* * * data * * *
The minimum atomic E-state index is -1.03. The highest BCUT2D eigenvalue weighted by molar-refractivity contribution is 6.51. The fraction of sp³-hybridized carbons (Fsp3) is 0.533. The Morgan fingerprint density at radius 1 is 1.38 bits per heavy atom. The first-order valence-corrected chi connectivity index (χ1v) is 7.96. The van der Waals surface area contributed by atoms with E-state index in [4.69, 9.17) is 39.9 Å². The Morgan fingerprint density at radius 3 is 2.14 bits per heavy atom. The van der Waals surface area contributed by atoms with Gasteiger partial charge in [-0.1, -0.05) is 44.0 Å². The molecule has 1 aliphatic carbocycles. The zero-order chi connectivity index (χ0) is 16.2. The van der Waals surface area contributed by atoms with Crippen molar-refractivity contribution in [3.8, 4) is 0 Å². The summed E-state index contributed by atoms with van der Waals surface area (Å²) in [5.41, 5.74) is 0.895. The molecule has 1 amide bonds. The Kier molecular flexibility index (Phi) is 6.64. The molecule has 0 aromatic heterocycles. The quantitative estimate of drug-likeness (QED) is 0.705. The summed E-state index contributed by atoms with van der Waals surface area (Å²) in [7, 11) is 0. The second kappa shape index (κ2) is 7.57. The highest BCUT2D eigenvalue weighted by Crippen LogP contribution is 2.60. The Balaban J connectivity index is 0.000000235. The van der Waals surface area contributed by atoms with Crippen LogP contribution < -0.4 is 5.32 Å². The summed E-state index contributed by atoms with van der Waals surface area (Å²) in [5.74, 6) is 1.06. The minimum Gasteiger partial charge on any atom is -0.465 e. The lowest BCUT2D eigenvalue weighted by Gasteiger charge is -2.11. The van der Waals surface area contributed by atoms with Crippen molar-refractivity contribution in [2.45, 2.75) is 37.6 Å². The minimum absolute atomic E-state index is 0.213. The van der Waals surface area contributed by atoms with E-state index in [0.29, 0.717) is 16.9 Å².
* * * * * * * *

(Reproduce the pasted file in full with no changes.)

The minimum atomic E-state index is -1.03. The highest BCUT2D eigenvalue weighted by molar-refractivity contribution is 6.51. The fraction of sp³-hybridized carbons (Fsp3) is 0.533. The Morgan fingerprint density at radius 1 is 1.38 bits per heavy atom. The first-order valence-corrected chi connectivity index (χ1v) is 7.96. The van der Waals surface area contributed by atoms with E-state index in [4.69, 9.17) is 39.9 Å². The Morgan fingerprint density at radius 3 is 2.14 bits per heavy atom. The van der Waals surface area contributed by atoms with Gasteiger partial charge in [-0.1, -0.05) is 44.0 Å². The molecule has 1 aliphatic carbocycles. The zero-order chi connectivity index (χ0) is 16.2. The van der Waals surface area contributed by atoms with Crippen molar-refractivity contribution in [3.8, 4) is 0 Å². The summed E-state index contributed by atoms with van der Waals surface area (Å²) in [5.41, 5.74) is 0.895. The molecule has 1 amide bonds. The Kier molecular flexibility index (Phi) is 6.64. The molecule has 0 aromatic heterocycles. The quantitative estimate of drug-likeness (QED) is 0.705. The summed E-state index contributed by atoms with van der Waals surface area (Å²) in [7, 11) is 0. The second kappa shape index (κ2) is 7.57. The highest BCUT2D eigenvalue weighted by Crippen LogP contribution is 2.60. The Balaban J connectivity index is 0.000000235. The van der Waals surface area contributed by atoms with Crippen LogP contribution < -0.4 is 5.32 Å². The summed E-state index contributed by atoms with van der Waals surface area (Å²) in [5.74, 6) is 1.06. The minimum Gasteiger partial charge on any atom is -0.465 e. The lowest BCUT2D eigenvalue weighted by Gasteiger charge is -2.11. The van der Waals surface area contributed by atoms with Crippen molar-refractivity contribution in [2.45, 2.75) is 37.6 Å². The minimum absolute atomic E-state index is 0.213. The van der Waals surface area contributed by atoms with E-state index in [0.29, 0.717) is 16.9 Å².